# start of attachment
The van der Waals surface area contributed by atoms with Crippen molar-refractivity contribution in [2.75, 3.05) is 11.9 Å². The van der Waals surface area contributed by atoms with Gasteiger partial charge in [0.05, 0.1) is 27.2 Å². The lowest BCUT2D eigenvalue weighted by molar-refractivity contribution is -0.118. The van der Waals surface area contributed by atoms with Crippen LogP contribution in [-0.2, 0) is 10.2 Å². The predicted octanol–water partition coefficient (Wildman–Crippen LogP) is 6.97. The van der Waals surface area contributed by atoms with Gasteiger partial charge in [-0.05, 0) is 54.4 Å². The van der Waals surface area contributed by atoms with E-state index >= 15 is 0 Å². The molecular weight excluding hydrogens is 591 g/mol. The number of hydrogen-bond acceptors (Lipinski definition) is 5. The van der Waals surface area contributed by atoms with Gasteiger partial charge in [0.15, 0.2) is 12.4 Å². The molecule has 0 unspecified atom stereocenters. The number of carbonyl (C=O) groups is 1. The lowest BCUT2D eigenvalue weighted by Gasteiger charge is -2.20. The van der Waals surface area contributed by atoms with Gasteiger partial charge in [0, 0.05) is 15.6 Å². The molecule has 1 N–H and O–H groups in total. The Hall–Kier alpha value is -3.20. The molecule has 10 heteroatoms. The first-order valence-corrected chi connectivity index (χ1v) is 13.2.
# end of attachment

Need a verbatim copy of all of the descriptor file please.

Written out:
The van der Waals surface area contributed by atoms with Crippen molar-refractivity contribution in [2.75, 3.05) is 11.9 Å². The van der Waals surface area contributed by atoms with Gasteiger partial charge in [0.05, 0.1) is 27.2 Å². The lowest BCUT2D eigenvalue weighted by molar-refractivity contribution is -0.118. The van der Waals surface area contributed by atoms with Crippen LogP contribution in [-0.2, 0) is 10.2 Å². The predicted octanol–water partition coefficient (Wildman–Crippen LogP) is 6.97. The van der Waals surface area contributed by atoms with Gasteiger partial charge in [-0.05, 0) is 54.4 Å². The van der Waals surface area contributed by atoms with E-state index >= 15 is 0 Å². The molecular weight excluding hydrogens is 591 g/mol. The number of hydrogen-bond acceptors (Lipinski definition) is 5. The van der Waals surface area contributed by atoms with Gasteiger partial charge in [0.15, 0.2) is 12.4 Å². The molecule has 0 unspecified atom stereocenters. The number of carbonyl (C=O) groups is 1. The lowest BCUT2D eigenvalue weighted by Gasteiger charge is -2.20. The van der Waals surface area contributed by atoms with Gasteiger partial charge in [0, 0.05) is 15.6 Å². The molecule has 1 N–H and O–H groups in total. The Hall–Kier alpha value is -3.20. The molecule has 10 heteroatoms. The first-order valence-corrected chi connectivity index (χ1v) is 13.2.